According to the Interior Ministry, a Saudi soldier was injured by gunfire after leaving his security patrol to carry out field operations on Ohod Street in Qatif (Eastern Province) on Tuesday evening, June 13. The soldier was transferred to a hospital and is in stable condition. The shooter's identity remains unknown and authorities are currently investigating the suspected terrorist crime.
According to Saudi authorities, Eastern Province is home to numerous Shi'a militants classified by the government as terrorists. Sporadic clashes between these militants and security forces occur frequently in the province (especially in Qatif and Dammam) and security forces regularly conduct raids in the region. Sociopolitical tensions are high in Eastern Province, which is mostly populated by Shi'a Muslims, whereas the rest in the rest of the country the majority of the population is Sunni. Since 2011, Saudi Arabia's Shi'a Muslims have staged numerous demonstrations against what they see as the systematic economic marginalization of their community by the central government.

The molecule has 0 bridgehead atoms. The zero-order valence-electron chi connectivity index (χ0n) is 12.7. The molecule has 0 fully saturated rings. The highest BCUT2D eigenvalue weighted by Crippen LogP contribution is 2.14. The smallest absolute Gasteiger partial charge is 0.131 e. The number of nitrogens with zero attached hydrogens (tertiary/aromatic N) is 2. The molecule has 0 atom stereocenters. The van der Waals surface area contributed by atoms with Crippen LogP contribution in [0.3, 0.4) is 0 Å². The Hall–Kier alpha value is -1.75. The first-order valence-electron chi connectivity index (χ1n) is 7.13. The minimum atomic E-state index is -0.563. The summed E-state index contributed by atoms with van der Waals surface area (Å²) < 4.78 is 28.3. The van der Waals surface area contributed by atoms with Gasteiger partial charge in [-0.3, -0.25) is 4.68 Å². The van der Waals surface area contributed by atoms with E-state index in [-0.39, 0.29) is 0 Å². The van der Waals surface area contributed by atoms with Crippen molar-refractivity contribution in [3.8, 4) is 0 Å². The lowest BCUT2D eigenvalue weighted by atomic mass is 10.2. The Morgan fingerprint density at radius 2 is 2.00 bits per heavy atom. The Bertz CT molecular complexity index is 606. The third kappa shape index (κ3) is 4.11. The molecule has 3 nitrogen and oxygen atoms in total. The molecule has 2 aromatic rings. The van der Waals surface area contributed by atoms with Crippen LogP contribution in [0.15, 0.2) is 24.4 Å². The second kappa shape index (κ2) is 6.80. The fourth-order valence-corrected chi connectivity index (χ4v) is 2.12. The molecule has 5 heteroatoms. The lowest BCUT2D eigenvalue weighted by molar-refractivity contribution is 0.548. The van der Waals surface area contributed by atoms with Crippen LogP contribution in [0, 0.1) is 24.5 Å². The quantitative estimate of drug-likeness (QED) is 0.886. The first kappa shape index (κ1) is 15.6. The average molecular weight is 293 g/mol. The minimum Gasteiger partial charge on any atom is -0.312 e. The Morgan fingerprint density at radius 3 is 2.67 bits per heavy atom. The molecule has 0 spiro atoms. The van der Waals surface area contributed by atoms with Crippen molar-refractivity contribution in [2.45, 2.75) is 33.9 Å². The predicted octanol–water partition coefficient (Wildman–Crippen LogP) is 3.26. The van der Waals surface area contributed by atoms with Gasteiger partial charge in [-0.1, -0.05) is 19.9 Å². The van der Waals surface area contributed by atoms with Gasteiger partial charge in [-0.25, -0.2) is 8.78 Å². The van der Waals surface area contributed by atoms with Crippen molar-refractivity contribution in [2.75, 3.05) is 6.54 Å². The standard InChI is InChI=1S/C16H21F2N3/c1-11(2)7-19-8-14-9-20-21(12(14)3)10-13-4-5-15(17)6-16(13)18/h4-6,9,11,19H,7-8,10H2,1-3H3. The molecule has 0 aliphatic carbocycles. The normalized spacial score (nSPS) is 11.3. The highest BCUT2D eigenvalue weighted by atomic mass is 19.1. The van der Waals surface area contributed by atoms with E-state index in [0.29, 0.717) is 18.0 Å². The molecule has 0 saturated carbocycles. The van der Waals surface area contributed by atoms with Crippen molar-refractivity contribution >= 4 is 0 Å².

Individuals in the Eastern Province are advised to avoid any form of gatherings and to monitor the situation. Due to the risk of sporadic outbreaks of violence, the American government prohibits its personnel from traveling to Qatif and surrounding suburbs as well as to Hofuf and surrounding suburbs. More generally, given the prevailing terrorist risk in Saudi Arabia, those present in the country are advised to exercise caution at all times, to keep a low profile, and to avoid public places lacking adequate security measures or locations deemed particularly likely to be targeted in the event of an attack (e.g., official buildings, military zones, etc.). Report all suspicious objects or behavior to authorities. As a reminder, the majority of Western governments advise their nationals against travel to Saudi Arabia's southern provinces as well as areas near the Iraqi border. US authorities have also specifically restricted American government personnel and their families from traveling within 80 km (50 mi) of the Yemeni border as well as to the cities of Jizan and Najran without authorization.
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